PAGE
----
His wife Dolley once called him “the great little Madison.” Though short and slender, and often sickly, James Madison stands tall as an American leader.
In 1808, Madison was elected the fourth president of the United States. Even more importantly, Madison played a leading role in the creation of the Constitution of the United States. He helped design the system of government under which we still live today. He is often called the Father of the Constitution.
James Madison was born in 1751. He grew up at Montpelier, his family’s estate in Virginia.
Madison’s education began at home. He first went to school about the age of 12. Several years later, he began to study with a local clergyman. In 1769, Madison entered the College of New Jersey (now Princeton University).
After college, poor health kept Madison at the family home in Montpelier. He continued studying law and government. Madison developed a keen, careful mind, and a strong interest in politics. He gradually became convinced that the American colonies should become independent from Britain.
CALLED INTO POLITICS
By 1774, Madison’s health had improved. He hoped to find a career in politics and to support the cause of American independence.
Madison’s first political steps came in 1774, when he won election in Virginia to a local committee on safety. Safety committees organized local defense and performed other government tasks.
In 1776, Madison helped write a new constitution for Virginia. Madison championed the rights of each person. He worked closely with his friend, Virginia legislator Thomas Jefferson, to make religious freedom part of Virginia law.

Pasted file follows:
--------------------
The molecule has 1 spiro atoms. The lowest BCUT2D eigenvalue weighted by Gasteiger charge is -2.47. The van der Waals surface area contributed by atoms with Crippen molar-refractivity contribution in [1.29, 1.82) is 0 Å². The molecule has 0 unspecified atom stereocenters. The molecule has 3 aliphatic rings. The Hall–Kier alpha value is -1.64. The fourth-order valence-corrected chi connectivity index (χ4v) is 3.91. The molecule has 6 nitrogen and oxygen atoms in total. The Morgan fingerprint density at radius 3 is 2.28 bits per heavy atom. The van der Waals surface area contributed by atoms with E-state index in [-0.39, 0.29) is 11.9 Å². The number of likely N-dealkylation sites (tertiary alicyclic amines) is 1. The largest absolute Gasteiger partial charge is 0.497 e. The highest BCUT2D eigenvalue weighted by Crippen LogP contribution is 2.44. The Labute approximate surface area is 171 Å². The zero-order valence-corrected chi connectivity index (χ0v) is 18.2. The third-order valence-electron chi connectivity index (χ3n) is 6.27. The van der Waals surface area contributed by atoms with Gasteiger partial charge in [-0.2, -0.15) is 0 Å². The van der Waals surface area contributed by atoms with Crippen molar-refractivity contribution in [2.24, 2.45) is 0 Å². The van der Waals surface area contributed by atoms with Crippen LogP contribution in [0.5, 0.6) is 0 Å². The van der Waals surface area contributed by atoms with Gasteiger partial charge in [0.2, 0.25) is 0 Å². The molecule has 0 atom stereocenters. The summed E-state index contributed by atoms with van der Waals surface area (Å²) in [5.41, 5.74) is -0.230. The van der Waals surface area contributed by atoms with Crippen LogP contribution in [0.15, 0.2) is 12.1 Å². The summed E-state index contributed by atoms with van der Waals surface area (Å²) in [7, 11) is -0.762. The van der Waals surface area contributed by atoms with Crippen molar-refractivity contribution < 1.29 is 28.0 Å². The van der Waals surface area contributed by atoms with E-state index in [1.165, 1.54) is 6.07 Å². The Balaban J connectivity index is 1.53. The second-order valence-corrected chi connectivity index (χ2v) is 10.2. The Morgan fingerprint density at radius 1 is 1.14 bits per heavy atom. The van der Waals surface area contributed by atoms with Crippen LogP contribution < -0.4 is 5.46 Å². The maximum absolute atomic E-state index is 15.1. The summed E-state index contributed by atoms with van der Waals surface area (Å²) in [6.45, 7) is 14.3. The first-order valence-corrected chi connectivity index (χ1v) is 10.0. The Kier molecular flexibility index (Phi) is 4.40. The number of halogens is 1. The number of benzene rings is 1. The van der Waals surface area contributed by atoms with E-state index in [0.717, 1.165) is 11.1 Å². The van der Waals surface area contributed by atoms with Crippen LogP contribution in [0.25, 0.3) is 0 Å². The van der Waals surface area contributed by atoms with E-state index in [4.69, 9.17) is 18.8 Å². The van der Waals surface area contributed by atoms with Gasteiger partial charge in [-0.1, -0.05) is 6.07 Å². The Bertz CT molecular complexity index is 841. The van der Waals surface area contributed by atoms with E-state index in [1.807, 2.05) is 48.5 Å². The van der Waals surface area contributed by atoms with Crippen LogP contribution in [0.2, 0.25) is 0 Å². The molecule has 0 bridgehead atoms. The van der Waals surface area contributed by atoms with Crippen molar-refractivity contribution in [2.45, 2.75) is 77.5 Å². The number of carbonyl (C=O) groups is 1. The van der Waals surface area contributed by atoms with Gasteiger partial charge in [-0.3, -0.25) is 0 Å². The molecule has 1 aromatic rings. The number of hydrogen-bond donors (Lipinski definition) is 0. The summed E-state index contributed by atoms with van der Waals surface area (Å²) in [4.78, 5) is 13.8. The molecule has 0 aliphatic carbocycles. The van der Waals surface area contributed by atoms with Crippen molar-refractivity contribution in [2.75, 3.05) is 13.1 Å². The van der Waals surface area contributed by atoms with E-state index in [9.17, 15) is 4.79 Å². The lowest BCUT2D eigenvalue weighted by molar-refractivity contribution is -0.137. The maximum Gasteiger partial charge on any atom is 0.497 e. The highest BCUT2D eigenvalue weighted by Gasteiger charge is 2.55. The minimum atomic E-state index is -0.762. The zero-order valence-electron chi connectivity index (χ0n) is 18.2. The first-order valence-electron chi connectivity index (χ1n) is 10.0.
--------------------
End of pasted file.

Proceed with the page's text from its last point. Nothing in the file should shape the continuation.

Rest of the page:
MADISON ATTENDS THE CONTINENTAL CONGRESS
In 1779, Madison won election to the Continental Congress at the age of 29. He was the youngest person serving in the Congress. But his sharp intelligence soon thrust him into a leading role.
Madison believed the new nation needed a stronger government. He wanted the Continental Congress to have the power to raise taxes so it could pay national debts. He worried that the states argued too much, hurting commerce and trade. They even argued over who controlled rivers.
WRITING A CONSTITUTION
In 1787, the states sent delegates to discuss a new constitution, or plan for government, for the United States. Madison was eager to begin. He showed up three weeks early with his plans and arguments already written out!
Madison’s plan called for a strong government with a court system, congress, and an elected president. Delegates debated many parts of the plan. Many feared giving too much power to the government. Others feared the larger states would gain power over smaller states.
The delegates settled on some compromises. One compromise gave the states with larger populations more members in the U.S. House of Representatives. But each state, no matter what its population, would have two members in the U.S. Senate.
Finally, the delegates reached agreement. The Constitution was sent to the states for approval. But the old debates raged again in each state.
MADISON FIGHTS FOR THE CONSTITUTION